The most prominent critic of the current Vatican approach to Holy See-China relations is Cardinal Joseph Zen, 86, the Salesian bishop emeritus of Hong Kong.

Cardinal Zen served as the bishop of Hong Kong from 2002 until his retirement in 2009 and was named a cardinal by Pope Benedict XVI in 2006. After his retirement, he remained a vocal critic of China’s hostile policies toward religion and democracy.

A native of Shanghai and raised Catholic by his devout parents, he fled China to escape the communist oppression and made his way to Hong Kong. There, he entered the Salesians and was ordained a priest in February 1961.

Sent to Rome for further studies, he earned a doctorate in philosophy from the Pontifical Salesian University and returned to Hong Kong to teach at Holy Spirit Seminary College and then in other Salesian institutions and seminaries in China.

In 1996, Cardinal Zen was named by Pope St. John Paul II the coadjutor bishop of Hong Kong. He succeeded to the see in September 2002, five years after the

onetime British colony had passed into Chinese control. As shepherd of the half million Catholics of Hong Kong, he became one of China’s foremost advocates for democracy and religious freedom, a role that often put him in the spotlight internationally and that also brought criticism from Chinese government officials.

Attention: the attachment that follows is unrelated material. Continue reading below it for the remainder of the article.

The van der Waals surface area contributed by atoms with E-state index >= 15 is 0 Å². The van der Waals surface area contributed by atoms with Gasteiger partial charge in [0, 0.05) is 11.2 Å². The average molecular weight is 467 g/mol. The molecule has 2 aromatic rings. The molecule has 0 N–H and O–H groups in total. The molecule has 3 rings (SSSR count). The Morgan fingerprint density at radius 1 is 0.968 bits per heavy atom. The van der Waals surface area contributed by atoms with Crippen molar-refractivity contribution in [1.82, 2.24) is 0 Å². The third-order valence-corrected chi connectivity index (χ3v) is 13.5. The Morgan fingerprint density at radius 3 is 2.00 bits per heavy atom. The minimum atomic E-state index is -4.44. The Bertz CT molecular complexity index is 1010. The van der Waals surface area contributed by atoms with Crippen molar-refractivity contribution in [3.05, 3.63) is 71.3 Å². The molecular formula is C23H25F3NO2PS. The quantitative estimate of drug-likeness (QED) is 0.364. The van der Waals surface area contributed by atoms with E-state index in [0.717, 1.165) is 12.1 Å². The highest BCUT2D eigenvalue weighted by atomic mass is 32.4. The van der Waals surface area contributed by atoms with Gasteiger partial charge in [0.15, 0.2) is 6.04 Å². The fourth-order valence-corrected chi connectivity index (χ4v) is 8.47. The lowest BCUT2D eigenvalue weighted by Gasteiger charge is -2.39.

Amid the massive protests in Hong Kong in 2014 against the increasing restrictions in the region on human and religious freedoms, Cardinal Zen presented himself to a police station and announced he was ready to face prison. As was described in the Hong Kong Economic Journal, he reportedly told authorities, “I’m prepared to be jailed, which is the strongest and most sincere proof of the unfairness of the system in Hong Kong.”

After his retirement from the Hong Kong Diocese in 2009, he remained an active critic of Beijing; and in recent years, he has been publicly expressing great alarm over the efforts of the Holy See to reach an agreement with the communists to normalize diplomatic relations and forge an agreement on the status of the Church in the country.

In January, he met with Pope Francis to express his concerns, and he has continued to warn against giving too many concessions to Beijing and betraying the Catholics of China, who have endured persecution for so many years. As he said in an interview with the Register last year, “I’m not against the dialogue, but I am worried that it may not have good conclusions, as you need to have goodwill on both sides, and I cannot see goodwill on the side of the communists.”

He added:

“For so many years they have conquered the Church; their only purpose is more power, not to give any back. They probably want to see a decision from the Vatican telling the underground Church to come up, so then they will have full control of the Church. They [the underground Church] would be the ones who would be betrayed: They have resisted under so much pressure, and I’m afraid, truly afraid, that the Vatican officials will be cheated by China. The Chinese are masters at playing with words, so they may give an agreement that looks okay but is not. I’m worried.”

 

Matthew Bunson is a Register senior editor.